Betabeat has recently gotten into the habit of pulling up Google Maps’ traffic layer to see just how backed up the West Side Highway is when we stay long enough at the office to rationalize grabbing a cab back to Brooklyn. It usually works like a charm, and by using it we manage to avoid the all-red avenues, ratcheting down our fare.
But for those who prefer their traffic information state-sponsored, yesterday Governor Cuomo introduced a New York state mobile traffic app that can keep you up to date on jams in real time.
There's a Map for That
A couple weeks ago, apartment finding map service PadMapper received a cease and desist letter from Craigslist demanding that they remove Craiglist listings from their maps. The move made PadMapper a far less useful tool for apartment hunting, and seemed like a low blow from Craigslist, a site that techies normally hold in high esteem.
But today, PadMapper’s founder Eric DeMenthon announced on the PadMapper blog that he’s found a way to include Craiglist’s listings on the site that’s “legally kosher,” and plans to re-implement them ASAP. Mr. DeMenthon admits that the move is “somewhat dickish,” but decided that he’d rather inconvenience Craigslist than PadMapper’s millions of monthly users.
Sassy hand-gesturer and potentially technophobic New York Senator Charles Schumer has some serious concerns about the privacy of New Yorkers’ backyards. In a letter to Google and Apple published yesterday on his website, the Senator concern-trolled the tech companies over their 3D map technology, which uses fly-over cameras to construct the images.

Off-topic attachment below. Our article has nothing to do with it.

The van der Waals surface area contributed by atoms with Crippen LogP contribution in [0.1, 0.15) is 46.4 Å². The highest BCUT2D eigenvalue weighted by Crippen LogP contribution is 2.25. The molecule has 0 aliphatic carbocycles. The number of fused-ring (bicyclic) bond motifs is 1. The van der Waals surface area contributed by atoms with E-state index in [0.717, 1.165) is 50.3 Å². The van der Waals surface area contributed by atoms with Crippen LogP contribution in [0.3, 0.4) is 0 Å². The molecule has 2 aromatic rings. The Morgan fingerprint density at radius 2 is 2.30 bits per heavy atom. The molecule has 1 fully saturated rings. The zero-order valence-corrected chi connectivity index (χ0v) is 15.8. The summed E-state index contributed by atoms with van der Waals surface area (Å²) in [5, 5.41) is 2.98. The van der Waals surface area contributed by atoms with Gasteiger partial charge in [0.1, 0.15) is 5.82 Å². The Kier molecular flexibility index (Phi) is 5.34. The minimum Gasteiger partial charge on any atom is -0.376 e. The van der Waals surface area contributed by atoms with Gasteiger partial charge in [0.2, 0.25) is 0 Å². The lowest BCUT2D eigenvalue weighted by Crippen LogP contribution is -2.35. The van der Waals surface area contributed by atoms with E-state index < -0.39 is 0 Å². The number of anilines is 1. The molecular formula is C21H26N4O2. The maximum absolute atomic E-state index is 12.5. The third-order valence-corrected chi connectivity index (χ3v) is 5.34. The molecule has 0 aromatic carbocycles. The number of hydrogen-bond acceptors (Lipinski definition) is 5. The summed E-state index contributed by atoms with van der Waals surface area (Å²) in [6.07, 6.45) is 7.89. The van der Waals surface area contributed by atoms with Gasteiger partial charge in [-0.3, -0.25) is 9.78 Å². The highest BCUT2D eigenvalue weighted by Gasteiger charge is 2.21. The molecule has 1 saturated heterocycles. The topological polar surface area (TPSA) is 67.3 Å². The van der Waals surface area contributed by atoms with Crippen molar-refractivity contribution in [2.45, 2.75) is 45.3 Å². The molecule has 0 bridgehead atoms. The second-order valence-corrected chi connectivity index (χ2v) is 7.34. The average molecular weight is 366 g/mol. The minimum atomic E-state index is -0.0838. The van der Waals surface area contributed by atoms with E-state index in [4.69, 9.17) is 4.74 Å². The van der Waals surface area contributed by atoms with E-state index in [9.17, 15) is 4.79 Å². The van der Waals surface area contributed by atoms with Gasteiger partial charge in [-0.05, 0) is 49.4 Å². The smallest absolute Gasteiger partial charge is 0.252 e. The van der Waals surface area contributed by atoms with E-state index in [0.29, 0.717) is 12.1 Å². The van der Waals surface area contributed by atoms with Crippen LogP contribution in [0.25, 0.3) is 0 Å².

“Barbequing or sunbathing in your backyard shouldn’t be a public event,” said Senator Schumer in a statement while presumably wearing a “Kiss the cook!” apron and brandishing a six-pack of hot dogs. “People should be free from the worry of some high-tech peeping Tom technology violating one’s privacy when in your own home.”
Ever stood on a street corner wondering what your neighborhood looked like a century ago? If yes, a) you are a nerd and b) the New York Public Library is working on it.
Thanks to a 2010 grant from the National Endowment for the Humanities, the NYPL has embarked on a big effort to digitize its collection of historical maps. And for the history-crazed among us, they’ve just posted a lengthy, detailed description of how that project works.
The markets reacted to Google’s acquisition of venerable guide brand Zagat, pushing Open Table’s stock price down eight percent. The move is based on the assumption that Google is trying to get closer to the action in terms of reviews, reservations and someday payments.
JP Morgans analyst Doug Anmuth thinks Google will integrate Zagat Read More